As the filing deadline for taxes is rapidly approaching, those who are divorced or are considering divorce should review the typical concerns that crop up during this time for people as they prepare their taxes.
Your filing status is determined by your marital status as of December 31st of the tax year. You have to file jointly even if you are living separately and going through the divorce process. It is beneficial to file jointly as certain deductions and limits are doubled for married couples. There is also bad news; both partners would be liable in the event of an audit.
Another area that could result in a tax break is having a dependent. In the majority of cases, the custodial parent can claim a child as a dependent by having the child for more than half of the year. Certain divorce decrees give the non-custodial parent the corresponding tax break for claiming a dependent child in the course of splitting property, so it is important to review your divorce agreement.
Some people might think that child support payments are deductible. That is not the case unless the payments go towards childcare, education or healthcare expenses. For example, paying for college can result in tax credits and deductions according to the Tuition and Fees Deduction and the American Opportunity Tax Credit.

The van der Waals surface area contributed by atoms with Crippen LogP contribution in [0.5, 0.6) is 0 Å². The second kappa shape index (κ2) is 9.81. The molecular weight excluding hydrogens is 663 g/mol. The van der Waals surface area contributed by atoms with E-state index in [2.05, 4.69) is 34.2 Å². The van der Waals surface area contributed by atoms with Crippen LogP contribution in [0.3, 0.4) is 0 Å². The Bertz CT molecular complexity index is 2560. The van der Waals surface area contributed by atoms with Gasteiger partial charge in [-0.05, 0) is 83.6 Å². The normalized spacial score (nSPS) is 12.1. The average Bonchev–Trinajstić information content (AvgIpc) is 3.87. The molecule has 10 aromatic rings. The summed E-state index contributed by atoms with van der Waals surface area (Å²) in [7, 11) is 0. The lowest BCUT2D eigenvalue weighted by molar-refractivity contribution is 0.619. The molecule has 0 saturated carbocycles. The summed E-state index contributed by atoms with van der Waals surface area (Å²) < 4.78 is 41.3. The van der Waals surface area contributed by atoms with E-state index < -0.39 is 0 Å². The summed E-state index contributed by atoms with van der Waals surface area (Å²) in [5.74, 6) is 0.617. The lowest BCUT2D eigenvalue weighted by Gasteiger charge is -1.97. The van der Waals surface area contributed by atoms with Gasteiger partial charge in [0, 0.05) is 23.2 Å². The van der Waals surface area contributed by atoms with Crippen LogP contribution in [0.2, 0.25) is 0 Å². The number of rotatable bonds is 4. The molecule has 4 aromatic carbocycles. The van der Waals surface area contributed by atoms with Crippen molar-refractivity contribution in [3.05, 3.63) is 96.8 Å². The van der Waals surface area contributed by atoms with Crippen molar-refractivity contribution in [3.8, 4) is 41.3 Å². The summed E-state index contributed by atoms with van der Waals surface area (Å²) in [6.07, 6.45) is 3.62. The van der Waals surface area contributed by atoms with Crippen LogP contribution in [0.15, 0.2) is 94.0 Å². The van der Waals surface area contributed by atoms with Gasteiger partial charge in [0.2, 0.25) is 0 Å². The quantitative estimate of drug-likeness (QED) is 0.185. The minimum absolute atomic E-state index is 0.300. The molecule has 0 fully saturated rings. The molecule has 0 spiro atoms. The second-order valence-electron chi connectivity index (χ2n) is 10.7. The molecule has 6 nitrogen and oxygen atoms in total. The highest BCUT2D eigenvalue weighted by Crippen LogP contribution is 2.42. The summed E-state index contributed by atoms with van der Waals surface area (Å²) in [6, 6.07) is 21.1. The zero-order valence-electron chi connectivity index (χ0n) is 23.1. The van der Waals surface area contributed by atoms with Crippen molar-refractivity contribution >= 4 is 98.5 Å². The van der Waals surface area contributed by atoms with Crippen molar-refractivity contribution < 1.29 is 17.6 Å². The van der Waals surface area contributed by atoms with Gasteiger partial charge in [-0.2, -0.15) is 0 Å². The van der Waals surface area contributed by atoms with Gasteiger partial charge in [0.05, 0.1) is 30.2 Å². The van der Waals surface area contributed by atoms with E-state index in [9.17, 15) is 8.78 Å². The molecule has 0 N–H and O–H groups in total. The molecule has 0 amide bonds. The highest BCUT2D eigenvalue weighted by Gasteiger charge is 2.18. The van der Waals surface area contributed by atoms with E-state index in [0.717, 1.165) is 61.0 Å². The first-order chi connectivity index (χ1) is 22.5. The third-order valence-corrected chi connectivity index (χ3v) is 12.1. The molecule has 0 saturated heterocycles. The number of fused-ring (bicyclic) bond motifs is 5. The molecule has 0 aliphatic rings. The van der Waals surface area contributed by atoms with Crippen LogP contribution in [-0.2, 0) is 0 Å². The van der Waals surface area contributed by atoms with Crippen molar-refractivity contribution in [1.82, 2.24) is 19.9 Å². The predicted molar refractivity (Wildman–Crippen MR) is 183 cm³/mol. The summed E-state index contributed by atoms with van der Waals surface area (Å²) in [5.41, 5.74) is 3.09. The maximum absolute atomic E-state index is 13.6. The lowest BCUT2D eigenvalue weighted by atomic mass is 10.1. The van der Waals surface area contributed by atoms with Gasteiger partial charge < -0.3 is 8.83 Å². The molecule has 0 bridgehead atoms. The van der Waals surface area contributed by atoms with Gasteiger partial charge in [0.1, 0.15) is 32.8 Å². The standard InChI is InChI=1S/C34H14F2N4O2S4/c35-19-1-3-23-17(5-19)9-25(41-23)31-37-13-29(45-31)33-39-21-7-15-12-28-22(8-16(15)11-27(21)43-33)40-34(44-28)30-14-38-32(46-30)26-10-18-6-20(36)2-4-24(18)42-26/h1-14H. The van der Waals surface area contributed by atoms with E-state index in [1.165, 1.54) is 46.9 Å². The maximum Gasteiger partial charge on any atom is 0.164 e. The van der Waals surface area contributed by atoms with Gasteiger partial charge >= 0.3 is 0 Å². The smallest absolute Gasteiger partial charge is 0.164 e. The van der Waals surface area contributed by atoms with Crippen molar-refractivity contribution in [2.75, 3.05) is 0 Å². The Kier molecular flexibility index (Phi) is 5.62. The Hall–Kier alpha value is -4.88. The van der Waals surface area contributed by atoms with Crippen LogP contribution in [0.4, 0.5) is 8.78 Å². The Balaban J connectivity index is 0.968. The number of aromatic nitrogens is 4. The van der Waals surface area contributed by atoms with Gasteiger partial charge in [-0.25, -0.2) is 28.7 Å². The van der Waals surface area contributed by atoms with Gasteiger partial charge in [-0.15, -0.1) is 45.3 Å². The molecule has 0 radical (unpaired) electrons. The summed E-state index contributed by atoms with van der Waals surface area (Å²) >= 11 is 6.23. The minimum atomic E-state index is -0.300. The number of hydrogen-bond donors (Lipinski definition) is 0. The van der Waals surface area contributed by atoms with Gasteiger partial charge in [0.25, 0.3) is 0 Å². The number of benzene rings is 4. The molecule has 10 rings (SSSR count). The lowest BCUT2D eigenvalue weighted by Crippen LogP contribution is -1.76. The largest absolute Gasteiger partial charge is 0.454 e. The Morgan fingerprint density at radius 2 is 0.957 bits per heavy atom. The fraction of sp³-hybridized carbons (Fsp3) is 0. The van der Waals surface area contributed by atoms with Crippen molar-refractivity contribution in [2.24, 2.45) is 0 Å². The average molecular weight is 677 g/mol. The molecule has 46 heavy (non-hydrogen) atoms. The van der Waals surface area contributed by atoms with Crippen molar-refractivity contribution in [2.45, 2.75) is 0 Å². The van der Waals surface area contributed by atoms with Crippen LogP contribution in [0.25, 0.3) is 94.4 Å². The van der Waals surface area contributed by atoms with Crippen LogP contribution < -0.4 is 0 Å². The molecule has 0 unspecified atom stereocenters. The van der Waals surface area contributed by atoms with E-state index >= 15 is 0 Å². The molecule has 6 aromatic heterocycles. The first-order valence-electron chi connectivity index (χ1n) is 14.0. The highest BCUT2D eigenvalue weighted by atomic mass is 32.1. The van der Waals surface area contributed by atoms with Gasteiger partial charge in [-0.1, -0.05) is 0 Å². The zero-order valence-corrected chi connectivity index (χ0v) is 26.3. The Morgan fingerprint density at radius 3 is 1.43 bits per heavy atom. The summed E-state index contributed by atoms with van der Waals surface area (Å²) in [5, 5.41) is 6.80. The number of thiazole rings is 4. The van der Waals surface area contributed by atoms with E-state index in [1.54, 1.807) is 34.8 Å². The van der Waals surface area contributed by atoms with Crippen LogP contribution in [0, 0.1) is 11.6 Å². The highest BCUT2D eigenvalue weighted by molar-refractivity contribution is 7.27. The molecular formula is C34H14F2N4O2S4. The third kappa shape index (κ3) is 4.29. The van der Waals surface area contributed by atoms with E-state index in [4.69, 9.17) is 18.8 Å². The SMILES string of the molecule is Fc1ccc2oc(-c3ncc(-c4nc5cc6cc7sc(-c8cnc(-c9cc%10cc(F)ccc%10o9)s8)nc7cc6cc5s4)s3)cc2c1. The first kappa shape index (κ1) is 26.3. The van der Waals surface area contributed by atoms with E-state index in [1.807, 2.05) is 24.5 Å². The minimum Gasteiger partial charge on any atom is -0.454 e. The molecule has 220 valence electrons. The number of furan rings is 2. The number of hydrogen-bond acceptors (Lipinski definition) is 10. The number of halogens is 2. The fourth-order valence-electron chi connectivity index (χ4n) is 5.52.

Alimony or spousal support can be deducted if it falls under one of four different circumstances. There are as follows: the payments are made according to a written agreement, the payments are not child support, the payments stop when your ex dies, and you and your spouse don’t live in the same house.
Taxes are not the only thing that is affected by a divorce. If you have made the decision that you want to divorce your spouse, then it is essential to have the guidance of a legal professional. Contact an experienced divorce attorney in Schaumburg who will guide you through the process.
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